Saskatchewan Heritage Foundation
Saskatchewan Grain Elevators Study
An icon of the prairies, the country grain elevator has been a symbol of agriculture, transportation, and prairie communities since the late nineteenth century. It is a landmark in the Canadian west. But closures, demolition, and rail-line abandonment have become the new reality for these rural structures.
Where there were once about 3,300 in Saskatchewan alone, by 2010, it is estimated there were as few as 400. Their disappearance has not gone unnoticed. In 1999, the Saskatchewan Heritage Foundation commissioned a study and inventory of the remaining, operational wooden grain elevators in the province. At that date, approximately 800 grain elevators remained in operation in the province.
In 2005-06, the Foundation, with the Heritage Resources Branch, built on the earlier study and commissioned a second inventory, which includes modern inland terminals. This inventory will form a baseline for tracking the on-going demolition of grain elevators. It will be of interest to researchers, communities where elevators are still located, the media, and the general public, all of whom continue to have an interest in the fate of this unique architectural form. The study identified approximately 525 remaining historic wooden grain elevators, and an additional 70-75 modern terminals.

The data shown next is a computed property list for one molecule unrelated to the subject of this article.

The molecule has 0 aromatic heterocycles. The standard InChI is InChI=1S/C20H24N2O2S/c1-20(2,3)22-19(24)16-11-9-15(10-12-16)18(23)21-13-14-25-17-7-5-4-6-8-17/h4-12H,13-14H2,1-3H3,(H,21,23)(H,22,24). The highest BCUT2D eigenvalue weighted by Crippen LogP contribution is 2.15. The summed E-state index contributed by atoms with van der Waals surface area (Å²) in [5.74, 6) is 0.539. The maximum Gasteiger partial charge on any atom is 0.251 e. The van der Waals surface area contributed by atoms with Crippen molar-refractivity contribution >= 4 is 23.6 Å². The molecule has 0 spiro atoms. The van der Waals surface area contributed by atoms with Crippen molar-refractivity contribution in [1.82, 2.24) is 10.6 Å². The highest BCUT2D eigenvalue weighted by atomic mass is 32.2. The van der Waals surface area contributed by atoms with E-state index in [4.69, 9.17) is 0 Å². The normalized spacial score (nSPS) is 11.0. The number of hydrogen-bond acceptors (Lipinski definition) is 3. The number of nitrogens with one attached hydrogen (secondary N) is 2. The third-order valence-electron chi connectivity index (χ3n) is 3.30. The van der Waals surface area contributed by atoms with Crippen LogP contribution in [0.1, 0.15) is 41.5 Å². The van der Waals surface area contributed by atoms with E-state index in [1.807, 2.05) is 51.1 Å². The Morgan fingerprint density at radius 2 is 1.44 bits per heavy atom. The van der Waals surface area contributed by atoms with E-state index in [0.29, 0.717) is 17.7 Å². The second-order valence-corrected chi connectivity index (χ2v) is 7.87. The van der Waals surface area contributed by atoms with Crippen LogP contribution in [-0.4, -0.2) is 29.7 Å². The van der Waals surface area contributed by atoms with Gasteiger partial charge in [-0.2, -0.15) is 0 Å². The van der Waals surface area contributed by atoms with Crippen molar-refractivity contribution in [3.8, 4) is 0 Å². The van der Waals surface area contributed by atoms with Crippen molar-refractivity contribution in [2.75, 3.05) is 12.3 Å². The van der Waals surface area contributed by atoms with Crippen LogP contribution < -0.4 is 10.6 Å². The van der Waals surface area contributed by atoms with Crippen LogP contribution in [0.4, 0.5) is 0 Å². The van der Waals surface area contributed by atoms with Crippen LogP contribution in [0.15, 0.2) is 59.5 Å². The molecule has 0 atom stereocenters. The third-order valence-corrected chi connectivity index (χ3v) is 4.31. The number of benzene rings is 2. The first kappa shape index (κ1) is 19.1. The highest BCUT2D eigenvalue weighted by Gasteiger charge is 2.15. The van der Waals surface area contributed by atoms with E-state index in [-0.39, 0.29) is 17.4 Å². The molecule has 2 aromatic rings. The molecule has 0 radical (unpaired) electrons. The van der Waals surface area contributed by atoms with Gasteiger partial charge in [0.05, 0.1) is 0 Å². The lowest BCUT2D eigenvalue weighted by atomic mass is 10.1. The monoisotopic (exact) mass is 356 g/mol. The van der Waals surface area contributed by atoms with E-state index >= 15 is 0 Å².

Click here to view the full report.
Click here to view the inventory.
Click here to view Dr. Darin Barney "To hear the whistle blow: technology and politics on the Battle River branchline".
Click here to view "Nomadism to Settlement; Grain Elevators on the Canadian Prairies"
Click here to view Grain Elevator Conservation Booklet.
For further resources on grain elevators, see the Bibliography for Grain Elevators on the Canadian Prairies.
As well, a list of the most significant remaining elevators was compiled for possible future provincial recognition. Below you will find Statements of Significance for these eleven elevators.